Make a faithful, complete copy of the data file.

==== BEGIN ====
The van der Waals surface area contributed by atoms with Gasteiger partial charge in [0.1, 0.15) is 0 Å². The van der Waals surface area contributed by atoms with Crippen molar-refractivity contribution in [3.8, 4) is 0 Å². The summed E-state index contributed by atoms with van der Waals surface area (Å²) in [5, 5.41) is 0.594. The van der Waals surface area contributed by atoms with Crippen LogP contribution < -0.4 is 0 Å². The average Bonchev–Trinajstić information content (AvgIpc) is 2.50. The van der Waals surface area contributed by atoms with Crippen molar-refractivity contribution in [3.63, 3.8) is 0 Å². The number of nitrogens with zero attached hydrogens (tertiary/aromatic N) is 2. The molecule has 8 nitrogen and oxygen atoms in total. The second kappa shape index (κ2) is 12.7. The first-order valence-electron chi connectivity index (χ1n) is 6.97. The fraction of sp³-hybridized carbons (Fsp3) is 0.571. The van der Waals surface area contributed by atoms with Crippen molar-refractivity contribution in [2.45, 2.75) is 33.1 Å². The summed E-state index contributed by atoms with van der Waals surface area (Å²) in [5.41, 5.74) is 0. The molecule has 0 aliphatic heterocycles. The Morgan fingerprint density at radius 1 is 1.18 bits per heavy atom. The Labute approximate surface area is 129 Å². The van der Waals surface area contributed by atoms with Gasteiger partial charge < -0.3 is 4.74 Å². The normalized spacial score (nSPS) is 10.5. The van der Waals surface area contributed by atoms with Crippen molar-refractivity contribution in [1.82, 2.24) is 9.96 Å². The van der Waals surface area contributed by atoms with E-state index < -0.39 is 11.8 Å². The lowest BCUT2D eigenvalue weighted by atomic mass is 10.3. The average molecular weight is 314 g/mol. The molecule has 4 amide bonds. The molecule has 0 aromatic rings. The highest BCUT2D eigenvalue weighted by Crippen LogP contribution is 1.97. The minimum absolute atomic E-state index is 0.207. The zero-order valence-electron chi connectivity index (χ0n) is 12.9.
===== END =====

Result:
The van der Waals surface area contributed by atoms with Gasteiger partial charge in [0.1, 0.15) is 0 Å². The van der Waals surface area contributed by atoms with Crippen molar-refractivity contribution in [3.8, 4) is 0 Å². The summed E-state index contributed by atoms with van der Waals surface area (Å²) in [5, 5.41) is 0.594. The van der Waals surface area contributed by atoms with Crippen LogP contribution < -0.4 is 0 Å². The average Bonchev–Trinajstić information content (AvgIpc) is 2.50. The van der Waals surface area contributed by atoms with Crippen molar-refractivity contribution in [3.63, 3.8) is 0 Å². The number of nitrogens with zero attached hydrogens (tertiary/aromatic N) is 2. The molecule has 8 nitrogen and oxygen atoms in total. The second kappa shape index (κ2) is 12.7. The first-order valence-electron chi connectivity index (χ1n) is 6.97. The fraction of sp³-hybridized carbons (Fsp3) is 0.571. The van der Waals surface area contributed by atoms with Crippen molar-refractivity contribution in [2.45, 2.75) is 33.1 Å². The summed E-state index contributed by atoms with van der Waals surface area (Å²) in [5.41, 5.74) is 0. The molecule has 0 aliphatic heterocycles. The Morgan fingerprint density at radius 1 is 1.18 bits per heavy atom. The Labute approximate surface area is 129 Å². The van der Waals surface area contributed by atoms with Gasteiger partial charge < -0.3 is 4.74 Å². The normalized spacial score (nSPS) is 10.5. The van der Waals surface area contributed by atoms with Crippen molar-refractivity contribution in [1.82, 2.24) is 9.96 Å². The van der Waals surface area contributed by atoms with E-state index < -0.39 is 11.8 Å². The lowest BCUT2D eigenvalue weighted by atomic mass is 10.3. The average molecular weight is 314 g/mol. The molecule has 4 amide bonds. The molecule has 0 aromatic rings. The highest BCUT2D eigenvalue weighted by Crippen LogP contribution is 1.97. The minimum absolute atomic E-state index is 0.207. The zero-order valence-electron chi connectivity index (χ0n) is 12.9.